- From 2007 to 2011, an average of 37 children ages 14 years and under died per year in MVC’s that did not occur on public roadways, but on private land like driveways and parking lots.
- 430,187 children ages 19 and under suffered a nonfatal injury as an occupant in a motor vehicle crash in 2013.
- Vehicle safety technologies first introduced in 1956, such as seat belts, air bags and electronic stability control, are responsible for 613,501 lives saved in motor vehicle collisions from 1960 to 2012.
- When installed and used correctly, child safety seats and safety belts can prevent injuries and save lives. Child safety seats can reduce fatal injury by up to 71 percent for infants and 54 percent for toddlers (ages 1 to 4).
- It is estimated that 263 children were saved due to restraint use in 2013 alone.
- In 2011, 98 percent of caregivers of children ages 8 and under used restraints when transporting their children. Almost half of these caregivers did not use the restraint correctly, which reduces the protection provided in the event of a crash.
- Only 32 percent of caregivers using rear-facing car seats are very confident that they are using them correctly (in a manner that would save their child’s life during a crash).
Where You Can Go to Get Your Car Seat Checked
If you need assistance to learn how to properly install your car seat, you can call to make an appointment with an agency nearest you. Each of the agencies listed below has one or more Certified Child Passenger Safety Technicians. Click here for more location options.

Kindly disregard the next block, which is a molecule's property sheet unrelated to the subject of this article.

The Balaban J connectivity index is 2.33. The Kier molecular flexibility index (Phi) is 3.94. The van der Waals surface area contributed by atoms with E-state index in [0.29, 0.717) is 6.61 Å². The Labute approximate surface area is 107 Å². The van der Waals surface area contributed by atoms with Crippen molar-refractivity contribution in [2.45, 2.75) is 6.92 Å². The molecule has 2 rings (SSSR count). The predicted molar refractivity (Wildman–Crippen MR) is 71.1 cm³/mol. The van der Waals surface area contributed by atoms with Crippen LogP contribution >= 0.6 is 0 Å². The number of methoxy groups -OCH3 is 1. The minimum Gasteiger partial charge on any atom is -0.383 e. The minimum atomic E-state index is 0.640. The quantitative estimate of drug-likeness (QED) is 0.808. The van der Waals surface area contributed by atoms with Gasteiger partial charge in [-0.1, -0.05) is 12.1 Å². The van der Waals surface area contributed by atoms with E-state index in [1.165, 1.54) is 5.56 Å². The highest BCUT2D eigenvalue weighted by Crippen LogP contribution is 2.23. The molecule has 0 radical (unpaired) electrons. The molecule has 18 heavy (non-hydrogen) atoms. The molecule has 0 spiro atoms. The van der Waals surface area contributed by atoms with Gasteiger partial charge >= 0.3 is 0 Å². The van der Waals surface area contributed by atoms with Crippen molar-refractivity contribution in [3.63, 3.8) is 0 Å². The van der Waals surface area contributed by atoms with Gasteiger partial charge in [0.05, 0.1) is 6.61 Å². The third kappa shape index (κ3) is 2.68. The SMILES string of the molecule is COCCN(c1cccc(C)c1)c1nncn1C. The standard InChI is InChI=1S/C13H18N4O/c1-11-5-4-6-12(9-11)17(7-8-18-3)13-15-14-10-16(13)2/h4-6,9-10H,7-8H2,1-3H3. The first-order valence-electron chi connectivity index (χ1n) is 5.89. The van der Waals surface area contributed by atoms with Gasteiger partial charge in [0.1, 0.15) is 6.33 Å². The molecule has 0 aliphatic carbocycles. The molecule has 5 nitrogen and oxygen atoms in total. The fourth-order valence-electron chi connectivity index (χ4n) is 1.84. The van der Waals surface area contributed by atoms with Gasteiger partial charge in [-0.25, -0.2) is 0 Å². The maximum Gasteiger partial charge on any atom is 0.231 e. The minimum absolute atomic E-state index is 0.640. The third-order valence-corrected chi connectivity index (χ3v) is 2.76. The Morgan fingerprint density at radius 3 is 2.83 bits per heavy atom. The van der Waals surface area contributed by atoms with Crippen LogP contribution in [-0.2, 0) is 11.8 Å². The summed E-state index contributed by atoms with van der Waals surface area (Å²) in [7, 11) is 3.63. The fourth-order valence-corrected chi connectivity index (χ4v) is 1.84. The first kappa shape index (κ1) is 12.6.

- Maricopa County Public Health: (602) 506-6860 or (602) 506-0405
- Maricopa Integrated Health System: English (602) 344-5755, Spanish (602) 344-5364
- Phoenix Fire Department: (602) 495-KIDS (5437)
- Phoenix Police Department: (602) 534-TOTS (8687)
- Joseph’s Hospital: (602) 406-3470
- Arizona Child Proofers: (480) 634-7366
- Association for Supportive Child Care: (480) 829-0500 x 233
- Banner Children’s Hospital Classes: (602) 230-CARE (2273), Inspections offered to class participants.
- Chandler Fire Department: (480) 782-2134, Most Saturdays 9am to 12noon. Call for appointment or email firstname.lastname@example.org.
- Gilbert Fire Department: (480) 503-6300, Clinic 1st Thursday of the month only.
- Mesa Fire Department: (480) 644-2200
- Mesa Police Department: (480) 644-KIDS (5437)
- Salt River Pima-Maricopa: (480) 850-8505
- Salt River Police Department: (480) 850-8200, 2pm to 10pm – Saturday through Tuesday
- Scottsdale Fire Department: (480) 312-BABY (2229), Please complete the form by clicking on this website. http://www.scottsdaleaz.gov/fire/car-seat-inspections.
- Tempe Fire Department: (480) 858-7230
- Avondale Fire Department: (623) 333-6111
- Daisy Mountain Fire Department: (623) 465-7400
- Goodyear Fire Department: (623) 882-SEAT (7328)
- Luke Air Force Base (military personnel only): (623) 856-3766
- Peoria Fire Department: 623-773-7279 then 3
- Peoria Police Department: (623) 773-5055
- Sun City Fire Department: (623) 974-2321
- Surprise Fire Department: (623) 875-4319
- Tolleson Fire Department: (623) 936-8500